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The Untouchables: Jewish groups demand apologies over Belgian Carnival caricatures and pranks

Carnival in 2019 in Europe this year went on, as usual, has it has been for centuries, with millions of people celebrating the day while dressing up after a figure they admire, to mock or just a critique of current society, the most important thing is having the most fun out of it.

The difference this year is that people from minorities groups and ONGs were especially offended by the Carnival float in Aalst, Belgium that displayed Jewish people in a mocking fashion with hooked noses and bags of money. The festival also sparked controversy after featuring blackface and marchers in KKK hoods handing out chocolate.



Two Jewish Associations, representing French and Flemish-speaking Jews in Belgium, already issued a complaint to the anti-discrimination watchdog, Unia, against the alleged ‘anti-semitic’ car parade during the Carnival in the Belgian city of Aalst, near Brussels, on Sunday. The Jewish groups also filed complaints against the organizers of the event and local authorities.

The event, which also mocked blackface and the KKK, where people dressed in hoods gave away chocolate also featured the float named ‘Shabbat Year’ which featured stereotypical Orthodox Jews with sidelocks and the traditional headgear. One of the figures had a white rat sitting on its shoulder while smoking a cigar and cheerfully smiling. The figures had as well hooked noses as well as bags of money and golden coins scattered around their feet.

Belgian Jewish organizations, offended at the festival, said they are ‘utterly appaled’ and that despite valuing humour, ‘ some lines cannot be crossed’. Repeating the same narrative for these sort of incident, the groups, hysterically compared the figures to something out of the Nazi era, by stating The caricatures, like those published in [the Nazi-era paper] Der Sturmer, depicting Jews with hooked noses and holding suitcases, were typical during the Nazism in 1939. In a democracy like Belgium, there must be no room for this in 2019, be it carnival or not,” telling Flemish and Belgian people how they should live their Carnival and who is or isn’t mockable in European festivals.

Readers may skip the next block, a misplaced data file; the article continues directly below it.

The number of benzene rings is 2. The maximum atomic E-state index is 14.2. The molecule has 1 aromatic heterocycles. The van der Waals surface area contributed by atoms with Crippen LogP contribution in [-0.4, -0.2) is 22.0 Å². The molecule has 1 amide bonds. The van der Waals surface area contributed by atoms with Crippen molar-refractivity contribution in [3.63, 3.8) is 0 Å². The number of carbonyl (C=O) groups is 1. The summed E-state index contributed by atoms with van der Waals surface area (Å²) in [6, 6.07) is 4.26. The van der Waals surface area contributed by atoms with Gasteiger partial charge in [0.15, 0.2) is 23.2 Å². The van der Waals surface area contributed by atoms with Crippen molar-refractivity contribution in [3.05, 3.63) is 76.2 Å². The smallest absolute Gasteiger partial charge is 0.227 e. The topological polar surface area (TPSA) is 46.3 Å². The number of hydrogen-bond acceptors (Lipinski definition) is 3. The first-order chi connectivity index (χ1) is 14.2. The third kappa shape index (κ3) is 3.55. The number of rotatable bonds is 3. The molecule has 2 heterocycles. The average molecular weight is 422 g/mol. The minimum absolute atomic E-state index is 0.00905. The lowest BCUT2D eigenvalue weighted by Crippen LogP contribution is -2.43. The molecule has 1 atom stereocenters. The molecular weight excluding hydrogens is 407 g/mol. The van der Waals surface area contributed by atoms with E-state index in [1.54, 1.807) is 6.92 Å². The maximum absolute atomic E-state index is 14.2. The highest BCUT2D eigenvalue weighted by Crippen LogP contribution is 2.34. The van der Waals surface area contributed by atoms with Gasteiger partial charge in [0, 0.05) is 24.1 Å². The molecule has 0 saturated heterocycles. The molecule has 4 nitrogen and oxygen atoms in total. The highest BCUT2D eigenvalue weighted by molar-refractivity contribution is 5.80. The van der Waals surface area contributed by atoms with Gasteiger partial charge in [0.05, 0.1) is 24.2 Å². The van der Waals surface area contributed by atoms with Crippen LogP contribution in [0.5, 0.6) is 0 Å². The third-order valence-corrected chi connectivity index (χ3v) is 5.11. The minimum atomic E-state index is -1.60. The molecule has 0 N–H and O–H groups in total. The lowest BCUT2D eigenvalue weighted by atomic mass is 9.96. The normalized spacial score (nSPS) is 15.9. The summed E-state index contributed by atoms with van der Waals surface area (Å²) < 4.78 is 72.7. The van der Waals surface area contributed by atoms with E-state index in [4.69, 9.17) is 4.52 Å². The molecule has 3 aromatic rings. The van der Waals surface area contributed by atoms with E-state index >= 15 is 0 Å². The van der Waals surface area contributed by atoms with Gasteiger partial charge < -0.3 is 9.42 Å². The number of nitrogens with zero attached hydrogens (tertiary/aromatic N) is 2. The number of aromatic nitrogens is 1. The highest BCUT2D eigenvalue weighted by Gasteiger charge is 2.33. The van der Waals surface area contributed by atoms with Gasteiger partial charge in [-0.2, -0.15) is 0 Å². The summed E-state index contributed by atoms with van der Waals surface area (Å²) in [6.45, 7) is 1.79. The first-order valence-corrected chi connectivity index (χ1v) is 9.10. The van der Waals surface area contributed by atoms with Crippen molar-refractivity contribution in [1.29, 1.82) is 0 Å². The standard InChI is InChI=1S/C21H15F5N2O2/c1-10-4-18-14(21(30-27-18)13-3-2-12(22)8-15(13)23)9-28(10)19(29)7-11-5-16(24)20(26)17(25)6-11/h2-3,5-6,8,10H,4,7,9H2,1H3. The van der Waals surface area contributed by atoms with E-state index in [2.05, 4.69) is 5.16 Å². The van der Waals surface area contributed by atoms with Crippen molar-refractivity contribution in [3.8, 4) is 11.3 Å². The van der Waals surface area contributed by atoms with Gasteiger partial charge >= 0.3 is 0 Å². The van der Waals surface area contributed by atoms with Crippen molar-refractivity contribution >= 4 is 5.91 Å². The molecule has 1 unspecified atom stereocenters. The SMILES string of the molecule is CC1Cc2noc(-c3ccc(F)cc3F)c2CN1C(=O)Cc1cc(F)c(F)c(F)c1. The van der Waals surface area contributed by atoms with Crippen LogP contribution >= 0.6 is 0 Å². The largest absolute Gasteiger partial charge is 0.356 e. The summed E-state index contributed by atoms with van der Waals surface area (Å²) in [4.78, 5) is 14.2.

Aalst’s mayor, Christoph D’Haese already stood up in defence of this year’s Carnival theme and against the censorship being moved by such groups, defending that such floats should be permitted at the Carnival.

“It’s not up to the mayor to ban them. The participants at the carnival had no foul intentions,” he added.

The prop-making team who made the controversial float said its meaning was to represent the rising prices in Belgium and the need to live more frugally, “Everything has become so expensive”, Mathias explained, even before this wave of hysteria broke. The team later added that it wasn’t their intentions to ridicule faith. “A carnival is simply a feast with caricatures. We thought that it would be comical for us, dressed as pink Jews, to display a safe where we store our money in. The humour is present in other religions as well,” they told later to local media. The group also said that they alerted the police due to the many threats they were getting in connection to the float.

It’s not the first time Non-Governmental Organizations representing special interests of minorities try to curb the freedom of expression of Europeans in their everyday aspects of life, including in moments of comedy and humour, and it will certainly won’t be the last, as long as their feelings won’t get hurt.


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